WMD detection technologies must balance security with civil liberties

Nov. 11, 2005- 
LIVERMORE, Calif. — New technologies to combat threats from weapons of mass destruction (WMDs) should not be developed in a legal vacuum. This contention is advanced by Don Prosnitz, the deputy director of Lawrence Livermore National Laboratory’s Homeland Security Organization, in an article that appears today in the journal Science . “Balancing security and civil liberties is a...

Lasers improve scientists' understanding of complex proteins

Nov. 11, 2005- 
LIVERMORE, Calif. — By shooting lasers at an RNA polymerase (RNAP) and a strand of DNA, scientists have learned a critical component of how a complex protein develops. Using a system called fluorescence resonance energy transfer (FRET) on a single molecule, a researcher at the Lawrence Livermore National Laboratory’s Physical Biosciences Institute (PBI) in collaboration with UCLA...

Statement on congressional fundingfor the National Ignition Facility

Nov. 8, 2005- 
"We appreciate the vote of confidence expressed by members of the Energy and Water Development Appropriations Conference Committee in their continuing support for the National Ignition Facility (NIF).  We are committed to bringing NIF on line as quickly and efficiently as possible and we look forward to working with the National Nuclear Security Administration to minimize the impact of the...

New visualization cluster installed on world's fastest supercomputer

Nov. 7, 2005- 
LIVERMORE, Calif. — The National Nuclear Security Administration’s (NNSA) program to ensure the safety, security and reliability of the nation’s nuclear deterrent in the absence of testing now has one of the world’s most powerful visualization computers installed at Lawrence Livermore National Laboratory (LLNL). Named “gauss,” the new visualization cluster was built by GraphStream...

Modeling of long-term fossil fuel consumption shows 14.5-degree hike in Earth's temperature

Nov. 1, 2005- 
LIVERMORE, Calif. — If humans continue to use fossil fuels in a business-as-usual manner for the next few centuries, the polar ice caps will be depleted, ocean sea levels will rise by seven meters and median air temperatures will soar to 14.5 degrees warmer than current day. These are the stunning results of climate and carbon cycle model simulations conducted by scientists at Lawrence...

Researchers unveil reliable new approach to cancer drug delivery

Oct. 31, 2005- 
LIVERMORE , Calif. — Prostate, breast and other cancer patients may be offered a new, stauncher targeted drug delivery system to treat their diseases in the next decade. Using atomic force microscopy and computer simulations, researchers from Lawrence Livermore National Laboratory and the UC Davis Cancer Center have unveiled a new and reliable technique to characterize the binding...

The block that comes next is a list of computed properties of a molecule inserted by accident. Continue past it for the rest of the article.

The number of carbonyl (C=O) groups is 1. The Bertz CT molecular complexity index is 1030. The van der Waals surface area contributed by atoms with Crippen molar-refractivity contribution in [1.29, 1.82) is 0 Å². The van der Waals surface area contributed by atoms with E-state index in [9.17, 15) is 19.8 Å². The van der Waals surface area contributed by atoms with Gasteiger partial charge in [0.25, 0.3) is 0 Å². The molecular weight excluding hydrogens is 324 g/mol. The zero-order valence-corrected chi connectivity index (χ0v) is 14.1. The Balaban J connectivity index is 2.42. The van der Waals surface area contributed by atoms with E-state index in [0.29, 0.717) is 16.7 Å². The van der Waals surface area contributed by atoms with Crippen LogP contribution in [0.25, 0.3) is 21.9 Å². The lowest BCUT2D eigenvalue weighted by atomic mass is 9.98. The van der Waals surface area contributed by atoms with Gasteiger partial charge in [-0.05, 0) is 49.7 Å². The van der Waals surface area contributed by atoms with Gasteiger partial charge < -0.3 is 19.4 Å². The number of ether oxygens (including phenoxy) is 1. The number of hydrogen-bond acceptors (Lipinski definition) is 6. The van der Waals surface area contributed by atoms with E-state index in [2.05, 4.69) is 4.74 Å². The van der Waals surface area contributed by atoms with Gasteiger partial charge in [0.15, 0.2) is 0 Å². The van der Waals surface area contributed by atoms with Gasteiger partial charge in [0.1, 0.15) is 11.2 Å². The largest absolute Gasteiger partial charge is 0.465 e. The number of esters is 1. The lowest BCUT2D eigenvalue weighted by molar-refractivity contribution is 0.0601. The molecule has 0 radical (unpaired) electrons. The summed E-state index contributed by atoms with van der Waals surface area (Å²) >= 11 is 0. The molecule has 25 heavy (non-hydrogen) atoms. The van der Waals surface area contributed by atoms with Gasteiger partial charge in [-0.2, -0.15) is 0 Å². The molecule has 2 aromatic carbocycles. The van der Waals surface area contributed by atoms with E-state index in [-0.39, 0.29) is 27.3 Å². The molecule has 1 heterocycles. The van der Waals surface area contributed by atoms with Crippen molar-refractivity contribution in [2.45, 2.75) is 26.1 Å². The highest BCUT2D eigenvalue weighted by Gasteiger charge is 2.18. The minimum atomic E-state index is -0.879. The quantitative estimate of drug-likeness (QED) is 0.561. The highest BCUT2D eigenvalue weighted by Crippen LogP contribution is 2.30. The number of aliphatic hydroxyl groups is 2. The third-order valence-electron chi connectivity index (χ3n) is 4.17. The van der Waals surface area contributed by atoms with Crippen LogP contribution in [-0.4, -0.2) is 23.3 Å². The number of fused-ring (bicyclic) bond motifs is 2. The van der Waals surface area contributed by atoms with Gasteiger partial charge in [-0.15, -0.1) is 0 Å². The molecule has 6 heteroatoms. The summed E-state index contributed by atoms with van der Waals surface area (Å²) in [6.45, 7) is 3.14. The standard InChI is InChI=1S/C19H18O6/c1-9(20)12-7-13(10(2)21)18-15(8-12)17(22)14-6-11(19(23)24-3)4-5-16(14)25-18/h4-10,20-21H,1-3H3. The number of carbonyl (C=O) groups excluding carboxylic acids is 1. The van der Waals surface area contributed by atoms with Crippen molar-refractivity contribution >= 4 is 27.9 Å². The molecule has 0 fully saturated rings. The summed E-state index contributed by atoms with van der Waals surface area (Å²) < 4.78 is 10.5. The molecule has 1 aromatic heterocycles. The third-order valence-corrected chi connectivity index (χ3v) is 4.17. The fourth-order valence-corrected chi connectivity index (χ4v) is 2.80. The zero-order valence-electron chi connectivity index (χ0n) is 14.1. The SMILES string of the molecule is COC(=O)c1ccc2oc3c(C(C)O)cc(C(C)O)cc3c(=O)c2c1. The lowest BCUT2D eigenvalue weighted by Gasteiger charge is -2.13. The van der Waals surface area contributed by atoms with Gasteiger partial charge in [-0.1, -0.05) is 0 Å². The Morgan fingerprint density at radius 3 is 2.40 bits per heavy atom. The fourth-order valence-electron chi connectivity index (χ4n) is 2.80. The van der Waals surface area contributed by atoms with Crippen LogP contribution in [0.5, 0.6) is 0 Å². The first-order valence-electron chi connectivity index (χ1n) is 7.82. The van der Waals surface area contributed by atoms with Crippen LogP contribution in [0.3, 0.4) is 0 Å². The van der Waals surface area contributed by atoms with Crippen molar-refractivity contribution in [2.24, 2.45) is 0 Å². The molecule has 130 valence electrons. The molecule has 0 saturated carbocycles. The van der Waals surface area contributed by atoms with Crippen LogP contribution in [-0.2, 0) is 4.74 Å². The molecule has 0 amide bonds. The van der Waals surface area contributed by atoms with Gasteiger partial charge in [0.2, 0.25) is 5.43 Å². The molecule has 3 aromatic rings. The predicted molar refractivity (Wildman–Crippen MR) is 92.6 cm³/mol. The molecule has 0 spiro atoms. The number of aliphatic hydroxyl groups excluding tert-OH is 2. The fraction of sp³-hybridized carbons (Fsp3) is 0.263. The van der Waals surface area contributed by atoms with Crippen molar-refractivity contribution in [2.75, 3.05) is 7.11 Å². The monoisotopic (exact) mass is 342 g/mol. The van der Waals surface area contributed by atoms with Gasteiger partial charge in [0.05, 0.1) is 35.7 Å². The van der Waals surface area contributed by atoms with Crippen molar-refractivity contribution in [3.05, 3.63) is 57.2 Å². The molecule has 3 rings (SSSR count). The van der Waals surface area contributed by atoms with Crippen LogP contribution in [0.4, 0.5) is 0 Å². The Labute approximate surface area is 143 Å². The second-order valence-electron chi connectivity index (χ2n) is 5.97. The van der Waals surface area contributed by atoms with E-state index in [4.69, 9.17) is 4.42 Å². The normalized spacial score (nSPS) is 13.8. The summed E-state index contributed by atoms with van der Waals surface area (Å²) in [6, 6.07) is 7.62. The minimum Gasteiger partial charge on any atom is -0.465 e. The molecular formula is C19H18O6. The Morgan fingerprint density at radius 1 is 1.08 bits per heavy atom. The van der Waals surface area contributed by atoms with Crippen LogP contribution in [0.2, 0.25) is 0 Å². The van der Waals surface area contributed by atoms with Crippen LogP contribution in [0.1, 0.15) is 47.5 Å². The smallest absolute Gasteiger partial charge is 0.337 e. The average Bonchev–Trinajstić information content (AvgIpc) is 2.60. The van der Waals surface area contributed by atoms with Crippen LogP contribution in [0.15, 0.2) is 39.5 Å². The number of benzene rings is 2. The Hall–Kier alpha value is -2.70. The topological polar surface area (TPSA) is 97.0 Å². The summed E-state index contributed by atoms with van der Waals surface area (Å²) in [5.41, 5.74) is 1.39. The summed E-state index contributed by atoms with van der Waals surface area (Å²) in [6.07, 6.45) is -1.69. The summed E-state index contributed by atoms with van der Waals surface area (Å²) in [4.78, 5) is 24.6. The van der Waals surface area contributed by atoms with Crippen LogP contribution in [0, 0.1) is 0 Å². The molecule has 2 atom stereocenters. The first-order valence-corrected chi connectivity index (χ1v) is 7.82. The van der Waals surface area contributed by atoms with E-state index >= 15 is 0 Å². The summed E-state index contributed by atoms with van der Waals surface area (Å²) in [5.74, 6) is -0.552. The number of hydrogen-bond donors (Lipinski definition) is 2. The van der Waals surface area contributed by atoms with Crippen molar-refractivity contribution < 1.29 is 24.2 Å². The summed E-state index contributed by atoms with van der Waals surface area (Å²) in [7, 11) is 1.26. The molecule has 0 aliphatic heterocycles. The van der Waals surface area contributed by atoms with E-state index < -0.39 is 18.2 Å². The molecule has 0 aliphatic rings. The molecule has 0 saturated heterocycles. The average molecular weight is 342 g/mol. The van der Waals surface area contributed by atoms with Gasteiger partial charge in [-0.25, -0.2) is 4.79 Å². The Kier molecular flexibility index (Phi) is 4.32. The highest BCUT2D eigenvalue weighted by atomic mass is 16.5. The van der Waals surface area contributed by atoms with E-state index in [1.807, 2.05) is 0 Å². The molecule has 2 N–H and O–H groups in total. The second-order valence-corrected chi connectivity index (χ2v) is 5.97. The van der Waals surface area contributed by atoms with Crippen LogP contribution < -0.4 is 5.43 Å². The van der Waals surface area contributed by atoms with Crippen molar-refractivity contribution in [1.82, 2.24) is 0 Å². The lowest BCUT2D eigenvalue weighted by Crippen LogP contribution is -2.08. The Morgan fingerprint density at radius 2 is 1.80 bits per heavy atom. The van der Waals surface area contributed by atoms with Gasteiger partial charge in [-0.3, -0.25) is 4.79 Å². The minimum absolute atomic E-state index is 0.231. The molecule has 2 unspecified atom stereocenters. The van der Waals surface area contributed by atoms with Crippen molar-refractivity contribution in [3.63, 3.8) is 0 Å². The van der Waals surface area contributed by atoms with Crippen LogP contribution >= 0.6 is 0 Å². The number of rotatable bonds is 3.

World's fastest supercomputers dedicated at Livermore Lab

Oct. 27, 2005- 
LIVERMORE, CA -- The National Nuclear Security Administration (NNSA) today officially dedicated two new, next-generation supercomputers that will help ensure the U.S. nuclear weapons stockpile remains safe and reliable without nuclear testing.  The IBM machines are housed at Lawrence Livermore National Laboratory (LLNL). NNSA Administrator Linton F. Brooks said the dedication marks the...

Crystal growth patterns linked to geological erosion

Oct. 17, 2005- 
LIVERMORE, Calif. — Observing crystal growth has allowed scientists to get a better look into the world of geological erosion. By considering how the mechanisms of classical crystal growth theory could be reversed to describe crystal dissolution, scientists from Lawrence Livermore National Laboratory and Virginia Polytechnic Institute and State University have used that theory to explain...

National Ignition Facility installsits 1,000th optical element unit

Oct. 7, 2005- 
LIVERMORE, Calif. — At an all-hands meeting on October 23 of last year, the National Ignition Facility's Ed Moses set an ambitious goal for his workers. In one year's time, he wanted them to install 1,000 line replaceable units (LRU), the complex modules containing optics and instrumentation, through which NIF's 192 laser beams must pass as they make their way through the enclosed...

LLNL climate scientist Benjamin Santer wins DOE Distinguished Scientist Fellowship

Oct. 5, 2005- 
LIVERMORE , Calif. — Human-induced climate change is likely to be one of the major environmental problems of the 21st century, and effective policies to mitigate human effects on climate will require sound scientific information. Providing that information is what climate scientist Benjamin Santer hopes to continue doing as the Lawrence Livermore National Laboratory’s winner of the...